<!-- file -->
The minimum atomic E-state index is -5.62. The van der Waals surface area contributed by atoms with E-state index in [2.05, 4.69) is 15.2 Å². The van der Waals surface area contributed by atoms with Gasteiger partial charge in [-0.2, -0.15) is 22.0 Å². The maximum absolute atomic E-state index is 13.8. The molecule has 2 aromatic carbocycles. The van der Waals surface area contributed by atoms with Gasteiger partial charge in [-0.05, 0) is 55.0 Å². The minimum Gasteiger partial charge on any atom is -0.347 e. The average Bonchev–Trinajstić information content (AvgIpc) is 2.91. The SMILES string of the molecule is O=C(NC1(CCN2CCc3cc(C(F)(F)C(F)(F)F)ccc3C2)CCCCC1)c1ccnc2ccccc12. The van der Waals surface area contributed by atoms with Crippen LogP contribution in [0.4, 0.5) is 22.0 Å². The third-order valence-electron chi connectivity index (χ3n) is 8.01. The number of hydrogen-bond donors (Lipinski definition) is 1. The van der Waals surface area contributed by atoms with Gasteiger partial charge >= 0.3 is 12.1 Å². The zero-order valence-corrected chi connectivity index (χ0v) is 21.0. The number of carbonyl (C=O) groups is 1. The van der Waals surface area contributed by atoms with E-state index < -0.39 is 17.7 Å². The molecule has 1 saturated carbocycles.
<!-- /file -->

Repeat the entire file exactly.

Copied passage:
The minimum atomic E-state index is -5.62. The van der Waals surface area contributed by atoms with E-state index in [2.05, 4.69) is 15.2 Å². The van der Waals surface area contributed by atoms with Gasteiger partial charge in [-0.2, -0.15) is 22.0 Å². The maximum absolute atomic E-state index is 13.8. The molecule has 2 aromatic carbocycles. The van der Waals surface area contributed by atoms with Gasteiger partial charge in [-0.05, 0) is 55.0 Å². The minimum Gasteiger partial charge on any atom is -0.347 e. The average Bonchev–Trinajstić information content (AvgIpc) is 2.91. The SMILES string of the molecule is O=C(NC1(CCN2CCc3cc(C(F)(F)C(F)(F)F)ccc3C2)CCCCC1)c1ccnc2ccccc12. The van der Waals surface area contributed by atoms with Crippen LogP contribution in [0.4, 0.5) is 22.0 Å². The third-order valence-electron chi connectivity index (χ3n) is 8.01. The number of hydrogen-bond donors (Lipinski definition) is 1. The van der Waals surface area contributed by atoms with Gasteiger partial charge >= 0.3 is 12.1 Å². The zero-order valence-corrected chi connectivity index (χ0v) is 21.0. The number of carbonyl (C=O) groups is 1. The van der Waals surface area contributed by atoms with E-state index < -0.39 is 17.7 Å². The molecule has 1 saturated carbocycles.